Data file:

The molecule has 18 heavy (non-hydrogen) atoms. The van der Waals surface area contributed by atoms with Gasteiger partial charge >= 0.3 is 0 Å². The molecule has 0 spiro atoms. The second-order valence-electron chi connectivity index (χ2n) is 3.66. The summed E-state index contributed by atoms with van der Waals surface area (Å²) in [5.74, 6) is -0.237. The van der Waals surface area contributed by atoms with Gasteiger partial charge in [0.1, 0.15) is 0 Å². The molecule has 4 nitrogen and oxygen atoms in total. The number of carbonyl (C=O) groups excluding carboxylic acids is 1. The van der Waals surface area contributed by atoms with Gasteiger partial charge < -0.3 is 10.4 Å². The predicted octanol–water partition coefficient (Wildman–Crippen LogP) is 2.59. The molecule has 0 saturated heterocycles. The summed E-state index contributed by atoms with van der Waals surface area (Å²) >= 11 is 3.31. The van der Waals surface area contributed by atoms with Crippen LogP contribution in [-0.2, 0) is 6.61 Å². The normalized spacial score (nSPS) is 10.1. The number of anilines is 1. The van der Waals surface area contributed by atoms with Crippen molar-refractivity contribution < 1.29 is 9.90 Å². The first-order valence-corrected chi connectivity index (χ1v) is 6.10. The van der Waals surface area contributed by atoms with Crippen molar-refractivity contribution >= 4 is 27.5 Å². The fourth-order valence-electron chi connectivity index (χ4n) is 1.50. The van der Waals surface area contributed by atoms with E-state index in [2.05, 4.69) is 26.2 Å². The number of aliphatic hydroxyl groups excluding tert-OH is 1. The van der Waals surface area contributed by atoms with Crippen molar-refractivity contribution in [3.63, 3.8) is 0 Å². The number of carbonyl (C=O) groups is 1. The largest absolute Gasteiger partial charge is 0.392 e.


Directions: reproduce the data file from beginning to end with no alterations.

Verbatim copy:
The molecule has 18 heavy (non-hydrogen) atoms. The van der Waals surface area contributed by atoms with Gasteiger partial charge >= 0.3 is 0 Å². The molecule has 0 spiro atoms. The second-order valence-electron chi connectivity index (χ2n) is 3.66. The summed E-state index contributed by atoms with van der Waals surface area (Å²) in [5.74, 6) is -0.237. The van der Waals surface area contributed by atoms with Gasteiger partial charge in [0.1, 0.15) is 0 Å². The molecule has 4 nitrogen and oxygen atoms in total. The number of carbonyl (C=O) groups excluding carboxylic acids is 1. The van der Waals surface area contributed by atoms with Gasteiger partial charge < -0.3 is 10.4 Å². The predicted octanol–water partition coefficient (Wildman–Crippen LogP) is 2.59. The molecule has 0 saturated heterocycles. The summed E-state index contributed by atoms with van der Waals surface area (Å²) >= 11 is 3.31. The van der Waals surface area contributed by atoms with Crippen LogP contribution in [-0.2, 0) is 6.61 Å². The normalized spacial score (nSPS) is 10.1. The number of anilines is 1. The van der Waals surface area contributed by atoms with Crippen molar-refractivity contribution < 1.29 is 9.90 Å². The first-order valence-corrected chi connectivity index (χ1v) is 6.10. The van der Waals surface area contributed by atoms with Crippen molar-refractivity contribution >= 4 is 27.5 Å². The fourth-order valence-electron chi connectivity index (χ4n) is 1.50. The van der Waals surface area contributed by atoms with E-state index in [2.05, 4.69) is 26.2 Å². The number of aliphatic hydroxyl groups excluding tert-OH is 1. The van der Waals surface area contributed by atoms with Crippen molar-refractivity contribution in [3.63, 3.8) is 0 Å². The number of carbonyl (C=O) groups is 1. The largest absolute Gasteiger partial charge is 0.392 e.